Natural abundance-level measurement of the nitrogen isotopic composition of oceanic nitrate: an adaptation of the ammonia diffusion method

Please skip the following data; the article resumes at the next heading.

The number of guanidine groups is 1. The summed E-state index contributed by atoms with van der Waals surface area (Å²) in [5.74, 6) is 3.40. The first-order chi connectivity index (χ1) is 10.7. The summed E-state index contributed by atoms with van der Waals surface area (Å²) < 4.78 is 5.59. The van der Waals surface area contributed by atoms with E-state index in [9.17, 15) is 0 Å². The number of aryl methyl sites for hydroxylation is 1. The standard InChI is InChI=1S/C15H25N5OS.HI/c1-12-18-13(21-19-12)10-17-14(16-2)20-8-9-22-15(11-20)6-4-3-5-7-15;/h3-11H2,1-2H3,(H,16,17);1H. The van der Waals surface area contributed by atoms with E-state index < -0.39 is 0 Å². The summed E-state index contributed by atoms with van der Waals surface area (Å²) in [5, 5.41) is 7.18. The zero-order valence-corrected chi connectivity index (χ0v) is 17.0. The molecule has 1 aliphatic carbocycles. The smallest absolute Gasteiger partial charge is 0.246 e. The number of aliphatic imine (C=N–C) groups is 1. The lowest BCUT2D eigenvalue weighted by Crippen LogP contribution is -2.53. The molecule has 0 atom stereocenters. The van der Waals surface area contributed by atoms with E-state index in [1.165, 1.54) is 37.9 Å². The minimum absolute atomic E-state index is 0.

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We have adapted the ‘’ammonia diffusion” method of nitrate extraction for natural-abundance level nitrogen isotopic measurement of oceanic nitrate. The method involves: (1) sample concentration (by boiling or evaporation); (2) conversion of nitrate to ammonia using Devarda’s alloy; and (3) the gas-phase diffusion of ammonia onto an acidified glass fiber disk which is sandwiched between two porous Teflon membranes. We have investigated the conditions necessary to effect complete ammonia recovery from natural seawater samples and the use of Devarda’s alloy under these conditions. In addition, we have characterized the blanks in this method and designed a protocol to minimize them. Here, we report our protocol for nitrate extraction from seawater and provide an explanation of the protocol based on our method development work. To demonstrate the performance of the method, we present nitrate nitrogen isotopic data from nitrate standard additions to Sargasso Sea surface water and from several Southern Ocean depth profiles. The nitrate extraction method gives highly reproducible, complete recovery of nitrate and a standard deviation for isotopic analysis of < 0.2 parts per thousand down to 5 mu M nitrate (or lower). Replicate extractions of a nitrate standard added to Sargasso Sea surface water demonstrate agreement between the isotopic composition of the added and recovered N, with the extraction blank causing less than or equal to 0.3 parts per thousand discrepancy for 5 mu M nitrate. The blanks inherent in the extraction procedure are from Devarda’s alloy and seawater dissolved organic nitrogen (”DON”). The N blank of the Devarda’s alloy reagent depends on brand and lot number. The Devarda’s alloy which we are currently using results in a blank of similar to 0.4 nmol N per 100 mi of seawater (effectively 0.4 mu M). An isotopic correction is made for this blank. For standard incubation conditions, stored Woods Hole seawater(with similar to 10 mu M DON) gives a similar to 0.6 mu M DON blank, while stored Sargasso Sea(with similar to 6 mu m DON) surface water gives a DON blank of 0.3-0.5 mu M The DON blank appears to cause the less than or equal to 0.3 parts per thousand difference between the measured and actual isotopic composition of nitrate added to Sargasso Sea surface water at the 5 mu M nitrate level. We discuss several ways to lower the DON blank for samples in which the DON concentration is high relative to the nitrate concentration. The nitrogen isotopic data from several Southern Ocean profiles, in conjunction with the other results presented in this paper, demonstrate the consistency of the data produced by the ammonia diffusion method. The ammonia diffusion-based protocol is more reliable and allows for better precision than the nitrate reduction/ammonia distillation method (Cline and Kaplan, 1975) in our hands. While the samples have an incubation time of 4 days or longer, we find that the diffusion method allows for higher throughput than the distillation method because samples can be run conveniently in large batches.